J has stopped eating and drinking. We are told that if nothing changes she is likely to slip away in her sleep in the next week or so.
The family gathers in her room. It is becoming routine for us to drive out to J’s facility together: me, our son, our daughter and our son’s life partner.
There is comfort in the familiar. We are a Harry Potter family. Our son, T, is exactly Harry’s age. We read each book aloud as a family as soon it came out. We read them multiple times: silently alone, all together, in various duos. J, who has been living with Alzheimer’s disease for at least a decade now, was the best reader. No one could come close to her voices: jovial Hagrid, stern Prof. McGonagle, evil Dolores Umbridge.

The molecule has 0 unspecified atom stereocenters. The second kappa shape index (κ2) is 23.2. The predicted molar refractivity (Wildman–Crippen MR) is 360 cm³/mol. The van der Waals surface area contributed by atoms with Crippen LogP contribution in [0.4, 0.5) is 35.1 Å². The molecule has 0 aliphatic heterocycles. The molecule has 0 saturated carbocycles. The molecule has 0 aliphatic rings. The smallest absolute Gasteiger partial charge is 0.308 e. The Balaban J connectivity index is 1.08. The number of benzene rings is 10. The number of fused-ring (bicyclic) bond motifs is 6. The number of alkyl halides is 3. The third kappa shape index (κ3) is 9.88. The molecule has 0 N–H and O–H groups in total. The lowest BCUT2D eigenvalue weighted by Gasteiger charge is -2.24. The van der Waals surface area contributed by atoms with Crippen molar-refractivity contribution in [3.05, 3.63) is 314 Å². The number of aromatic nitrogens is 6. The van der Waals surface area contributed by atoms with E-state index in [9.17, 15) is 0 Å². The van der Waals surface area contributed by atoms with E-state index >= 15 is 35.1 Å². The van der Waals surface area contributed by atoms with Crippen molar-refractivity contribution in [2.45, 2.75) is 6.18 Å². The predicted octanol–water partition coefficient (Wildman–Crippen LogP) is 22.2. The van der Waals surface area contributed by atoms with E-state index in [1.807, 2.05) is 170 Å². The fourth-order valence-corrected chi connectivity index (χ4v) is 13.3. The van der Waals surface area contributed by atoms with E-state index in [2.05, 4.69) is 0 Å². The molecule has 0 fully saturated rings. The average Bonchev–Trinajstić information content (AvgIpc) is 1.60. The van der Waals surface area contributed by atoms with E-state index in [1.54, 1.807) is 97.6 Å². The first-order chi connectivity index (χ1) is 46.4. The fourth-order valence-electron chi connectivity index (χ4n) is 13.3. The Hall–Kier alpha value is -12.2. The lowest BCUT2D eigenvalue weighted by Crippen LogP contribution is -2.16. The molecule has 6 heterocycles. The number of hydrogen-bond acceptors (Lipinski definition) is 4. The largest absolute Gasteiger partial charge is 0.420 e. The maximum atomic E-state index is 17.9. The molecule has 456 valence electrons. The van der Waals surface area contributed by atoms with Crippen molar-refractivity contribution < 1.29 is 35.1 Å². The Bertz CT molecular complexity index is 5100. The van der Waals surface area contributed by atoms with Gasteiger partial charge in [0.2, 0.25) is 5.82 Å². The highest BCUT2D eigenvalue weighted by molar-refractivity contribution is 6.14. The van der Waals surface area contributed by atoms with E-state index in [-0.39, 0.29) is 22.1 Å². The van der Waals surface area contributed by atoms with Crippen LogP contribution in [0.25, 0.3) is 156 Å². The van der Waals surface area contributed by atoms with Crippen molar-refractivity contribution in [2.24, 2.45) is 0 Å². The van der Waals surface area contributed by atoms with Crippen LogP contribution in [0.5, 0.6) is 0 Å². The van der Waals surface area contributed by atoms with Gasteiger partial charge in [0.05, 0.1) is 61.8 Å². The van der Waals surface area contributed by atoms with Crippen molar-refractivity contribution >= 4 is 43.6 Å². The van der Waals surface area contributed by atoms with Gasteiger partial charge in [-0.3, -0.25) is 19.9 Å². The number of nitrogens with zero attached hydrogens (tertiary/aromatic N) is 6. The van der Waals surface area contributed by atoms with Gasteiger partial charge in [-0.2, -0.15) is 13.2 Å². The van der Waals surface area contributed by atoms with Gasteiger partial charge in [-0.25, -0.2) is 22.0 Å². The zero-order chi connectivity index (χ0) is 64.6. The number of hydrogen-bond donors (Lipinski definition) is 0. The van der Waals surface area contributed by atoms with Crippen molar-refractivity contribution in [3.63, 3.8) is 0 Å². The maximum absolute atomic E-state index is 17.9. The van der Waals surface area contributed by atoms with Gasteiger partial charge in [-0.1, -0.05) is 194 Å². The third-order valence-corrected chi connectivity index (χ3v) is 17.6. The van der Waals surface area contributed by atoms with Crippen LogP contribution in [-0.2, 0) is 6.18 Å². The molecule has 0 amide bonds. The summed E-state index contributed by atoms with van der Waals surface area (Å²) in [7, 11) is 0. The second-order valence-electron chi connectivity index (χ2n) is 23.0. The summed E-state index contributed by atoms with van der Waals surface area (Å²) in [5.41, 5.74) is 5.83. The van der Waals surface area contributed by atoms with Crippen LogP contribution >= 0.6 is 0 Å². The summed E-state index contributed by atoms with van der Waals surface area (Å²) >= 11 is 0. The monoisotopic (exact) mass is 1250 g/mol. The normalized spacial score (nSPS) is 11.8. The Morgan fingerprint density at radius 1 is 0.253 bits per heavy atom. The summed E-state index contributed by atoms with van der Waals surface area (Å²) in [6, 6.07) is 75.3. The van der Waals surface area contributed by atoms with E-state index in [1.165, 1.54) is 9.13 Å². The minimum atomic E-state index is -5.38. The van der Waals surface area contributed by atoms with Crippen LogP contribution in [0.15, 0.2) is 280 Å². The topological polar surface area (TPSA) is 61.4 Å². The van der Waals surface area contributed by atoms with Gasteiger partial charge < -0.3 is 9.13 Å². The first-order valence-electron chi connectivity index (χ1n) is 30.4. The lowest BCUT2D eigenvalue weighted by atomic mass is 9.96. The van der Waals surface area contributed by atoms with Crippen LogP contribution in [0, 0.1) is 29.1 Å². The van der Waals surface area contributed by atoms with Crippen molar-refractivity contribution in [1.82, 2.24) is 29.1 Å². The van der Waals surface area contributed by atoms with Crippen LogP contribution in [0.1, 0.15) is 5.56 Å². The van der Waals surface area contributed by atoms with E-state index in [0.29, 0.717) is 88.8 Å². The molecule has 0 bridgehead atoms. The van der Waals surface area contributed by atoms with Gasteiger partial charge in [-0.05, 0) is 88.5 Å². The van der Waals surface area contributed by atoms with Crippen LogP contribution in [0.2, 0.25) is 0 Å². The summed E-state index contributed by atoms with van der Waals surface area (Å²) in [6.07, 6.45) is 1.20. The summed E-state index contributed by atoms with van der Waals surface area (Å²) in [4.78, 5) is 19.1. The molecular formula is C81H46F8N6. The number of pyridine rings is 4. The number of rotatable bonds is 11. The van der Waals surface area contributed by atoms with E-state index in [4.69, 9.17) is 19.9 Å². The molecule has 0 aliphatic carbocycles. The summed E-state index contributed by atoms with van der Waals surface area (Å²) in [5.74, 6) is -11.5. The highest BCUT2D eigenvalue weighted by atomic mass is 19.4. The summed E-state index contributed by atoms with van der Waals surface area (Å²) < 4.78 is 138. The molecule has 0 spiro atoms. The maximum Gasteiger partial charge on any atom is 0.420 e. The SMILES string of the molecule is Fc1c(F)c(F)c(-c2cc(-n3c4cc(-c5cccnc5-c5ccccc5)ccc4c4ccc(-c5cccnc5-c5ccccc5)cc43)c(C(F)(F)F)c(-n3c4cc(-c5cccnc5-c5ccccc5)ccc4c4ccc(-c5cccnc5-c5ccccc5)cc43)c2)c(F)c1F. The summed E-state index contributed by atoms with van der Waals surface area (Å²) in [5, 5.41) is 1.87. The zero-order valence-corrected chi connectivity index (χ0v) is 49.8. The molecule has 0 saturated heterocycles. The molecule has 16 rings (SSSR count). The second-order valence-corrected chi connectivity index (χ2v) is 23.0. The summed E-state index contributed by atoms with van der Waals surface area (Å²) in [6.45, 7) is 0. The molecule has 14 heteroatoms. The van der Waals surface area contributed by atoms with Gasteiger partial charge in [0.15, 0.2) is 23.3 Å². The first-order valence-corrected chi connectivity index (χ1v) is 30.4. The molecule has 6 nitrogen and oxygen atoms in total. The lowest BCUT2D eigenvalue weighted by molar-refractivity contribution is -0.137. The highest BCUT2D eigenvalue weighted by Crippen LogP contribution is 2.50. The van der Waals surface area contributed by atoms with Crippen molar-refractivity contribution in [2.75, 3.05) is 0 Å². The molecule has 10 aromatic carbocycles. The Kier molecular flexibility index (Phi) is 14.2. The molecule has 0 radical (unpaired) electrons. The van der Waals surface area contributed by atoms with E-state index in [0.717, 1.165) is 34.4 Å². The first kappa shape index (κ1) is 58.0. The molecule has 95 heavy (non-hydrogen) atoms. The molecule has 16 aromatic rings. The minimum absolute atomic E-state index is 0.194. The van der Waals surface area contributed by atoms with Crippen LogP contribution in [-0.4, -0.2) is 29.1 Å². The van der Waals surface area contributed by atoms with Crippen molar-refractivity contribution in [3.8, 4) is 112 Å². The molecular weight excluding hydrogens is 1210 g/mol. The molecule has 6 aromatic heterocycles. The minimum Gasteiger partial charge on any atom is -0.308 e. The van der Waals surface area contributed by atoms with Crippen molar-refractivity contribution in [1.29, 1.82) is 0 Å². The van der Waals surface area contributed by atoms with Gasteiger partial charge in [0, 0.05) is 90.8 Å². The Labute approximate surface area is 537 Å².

We still read Harry Potter aloud, but now we read to her. Surely she doesn’t understand it at all, but it clearly calms her.
We also read it for ourselves, and it comforts us, too, reminding us what we had even as it also reminds us of what we have lost.